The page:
MERS Racks Up Another Win in California

A California appeals court gave MERS another legal victory by holding that MERS can commence foreclosure procedures even when it lacks possession of a promissory note. A number of California attorneys have preyed upon desperate homeowners by pitching the “produce the note” scam. These attorneys charge large up-front fees to initiate litigation based upon the theory that a bank or foreclosing trustee can proceed to foreclosure without having the actual, original promissory note in their possession.

In Ferguson v. Avelo Mortgage, the California Second District Court of Appeals reject the plaintiff's claim that MERS as nominee of lender lacked possession of the original promissory note and could not foreclosure on the home. The Court disagreed completely with that argument and applied the holding from another California MERS victory, Gomes v. Countrywide Home Loans.

The court in Gomes rejected the argument that MERS lacked authority to initiate the foreclosure. That court also stipulated that the deed of trust contains no suggestion that the lender or its successor and assigns must provide Gomes with assurances that MERS is authorized to proceed with a foreclosure. In a non-judicial foreclosure, the beneficiary can rely upon the deed of trust without having to produce the promissory note.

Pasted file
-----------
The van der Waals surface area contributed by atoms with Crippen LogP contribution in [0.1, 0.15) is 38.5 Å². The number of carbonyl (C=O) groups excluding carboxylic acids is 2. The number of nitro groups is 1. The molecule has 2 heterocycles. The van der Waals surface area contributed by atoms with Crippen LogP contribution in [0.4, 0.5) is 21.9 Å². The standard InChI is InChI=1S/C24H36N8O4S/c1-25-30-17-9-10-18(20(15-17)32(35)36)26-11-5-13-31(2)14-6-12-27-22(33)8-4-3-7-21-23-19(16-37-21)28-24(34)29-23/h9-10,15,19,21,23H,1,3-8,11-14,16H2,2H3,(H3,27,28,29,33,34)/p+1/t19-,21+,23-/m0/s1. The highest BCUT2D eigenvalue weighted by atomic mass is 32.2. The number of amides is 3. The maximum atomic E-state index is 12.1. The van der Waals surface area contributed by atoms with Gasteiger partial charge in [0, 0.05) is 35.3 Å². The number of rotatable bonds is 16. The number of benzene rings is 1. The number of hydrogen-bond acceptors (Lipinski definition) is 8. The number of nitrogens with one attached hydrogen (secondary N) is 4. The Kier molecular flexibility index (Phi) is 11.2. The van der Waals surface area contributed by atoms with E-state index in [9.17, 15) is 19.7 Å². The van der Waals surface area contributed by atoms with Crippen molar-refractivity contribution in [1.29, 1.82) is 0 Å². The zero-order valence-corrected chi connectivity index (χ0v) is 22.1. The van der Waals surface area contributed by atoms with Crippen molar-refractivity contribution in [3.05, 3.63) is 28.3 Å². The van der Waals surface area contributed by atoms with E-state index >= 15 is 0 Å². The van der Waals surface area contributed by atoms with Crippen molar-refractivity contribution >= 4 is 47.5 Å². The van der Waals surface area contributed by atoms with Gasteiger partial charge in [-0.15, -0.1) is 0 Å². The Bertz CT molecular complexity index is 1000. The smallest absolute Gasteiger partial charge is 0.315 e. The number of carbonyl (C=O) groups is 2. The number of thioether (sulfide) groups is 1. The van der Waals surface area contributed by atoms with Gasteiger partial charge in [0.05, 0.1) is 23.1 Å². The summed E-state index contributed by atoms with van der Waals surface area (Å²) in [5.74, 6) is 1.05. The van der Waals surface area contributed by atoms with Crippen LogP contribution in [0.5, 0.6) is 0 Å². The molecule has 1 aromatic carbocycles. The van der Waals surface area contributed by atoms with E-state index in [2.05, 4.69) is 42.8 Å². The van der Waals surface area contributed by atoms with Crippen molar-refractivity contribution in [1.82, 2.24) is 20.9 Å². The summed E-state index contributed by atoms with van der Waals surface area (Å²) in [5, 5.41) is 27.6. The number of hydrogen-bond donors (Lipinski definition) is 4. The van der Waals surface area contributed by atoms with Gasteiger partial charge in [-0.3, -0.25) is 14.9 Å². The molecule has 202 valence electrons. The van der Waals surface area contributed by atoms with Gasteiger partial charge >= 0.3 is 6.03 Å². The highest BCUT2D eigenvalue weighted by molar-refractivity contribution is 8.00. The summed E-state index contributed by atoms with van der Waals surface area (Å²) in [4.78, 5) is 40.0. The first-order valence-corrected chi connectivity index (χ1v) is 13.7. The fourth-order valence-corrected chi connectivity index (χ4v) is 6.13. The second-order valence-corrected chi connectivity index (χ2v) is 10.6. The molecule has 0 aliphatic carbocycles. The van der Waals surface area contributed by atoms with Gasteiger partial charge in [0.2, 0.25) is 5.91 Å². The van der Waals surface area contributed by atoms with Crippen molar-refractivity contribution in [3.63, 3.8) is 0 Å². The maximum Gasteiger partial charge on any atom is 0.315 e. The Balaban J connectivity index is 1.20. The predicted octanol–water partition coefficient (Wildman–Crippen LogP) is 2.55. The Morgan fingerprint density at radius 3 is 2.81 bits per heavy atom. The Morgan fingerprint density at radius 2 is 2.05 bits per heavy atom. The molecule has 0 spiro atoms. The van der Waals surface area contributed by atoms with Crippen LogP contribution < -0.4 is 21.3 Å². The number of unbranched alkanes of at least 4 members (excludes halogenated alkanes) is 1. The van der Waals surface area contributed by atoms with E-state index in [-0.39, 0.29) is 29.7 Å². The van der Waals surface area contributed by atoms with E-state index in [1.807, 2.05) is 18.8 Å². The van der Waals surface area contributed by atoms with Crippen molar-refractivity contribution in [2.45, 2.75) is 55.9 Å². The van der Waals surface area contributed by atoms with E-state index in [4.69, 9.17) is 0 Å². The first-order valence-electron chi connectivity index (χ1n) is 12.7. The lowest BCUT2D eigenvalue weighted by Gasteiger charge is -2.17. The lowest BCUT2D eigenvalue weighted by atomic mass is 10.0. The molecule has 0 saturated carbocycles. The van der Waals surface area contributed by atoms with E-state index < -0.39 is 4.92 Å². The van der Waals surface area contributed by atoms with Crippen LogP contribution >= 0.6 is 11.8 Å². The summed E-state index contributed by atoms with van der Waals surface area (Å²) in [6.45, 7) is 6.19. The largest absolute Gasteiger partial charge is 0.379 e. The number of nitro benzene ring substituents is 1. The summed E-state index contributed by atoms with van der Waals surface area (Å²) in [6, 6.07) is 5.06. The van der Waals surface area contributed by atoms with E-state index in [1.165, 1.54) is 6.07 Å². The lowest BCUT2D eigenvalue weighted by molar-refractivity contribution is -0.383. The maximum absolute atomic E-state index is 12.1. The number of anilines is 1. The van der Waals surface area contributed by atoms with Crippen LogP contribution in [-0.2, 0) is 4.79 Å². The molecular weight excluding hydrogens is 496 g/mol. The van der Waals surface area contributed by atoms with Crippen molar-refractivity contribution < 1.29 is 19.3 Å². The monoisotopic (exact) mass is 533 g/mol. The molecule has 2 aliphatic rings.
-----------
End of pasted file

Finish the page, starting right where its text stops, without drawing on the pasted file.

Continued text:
The deed of trust specifically states that the borrower understands and agrees that MERS holds only legal title to the interest granted by the borrower in the security instrument, but, if necessary to comply with law or custom, MERS (as nominee for lender and lender's successors and assigns) has the right to exercise any or all of these interests, including, but not limited to, the right to foreclose and sell the property.

Homeowners should be leery of any solicitation from attorneys or otherwise which promises to find errors in the loan documentation or the foreclosure process. Please search for Consumer Warnings on our website for the latest in scams and frauds being perpetrated by loan mod companies, trustee postponement services, loan auditors and attorneys alike.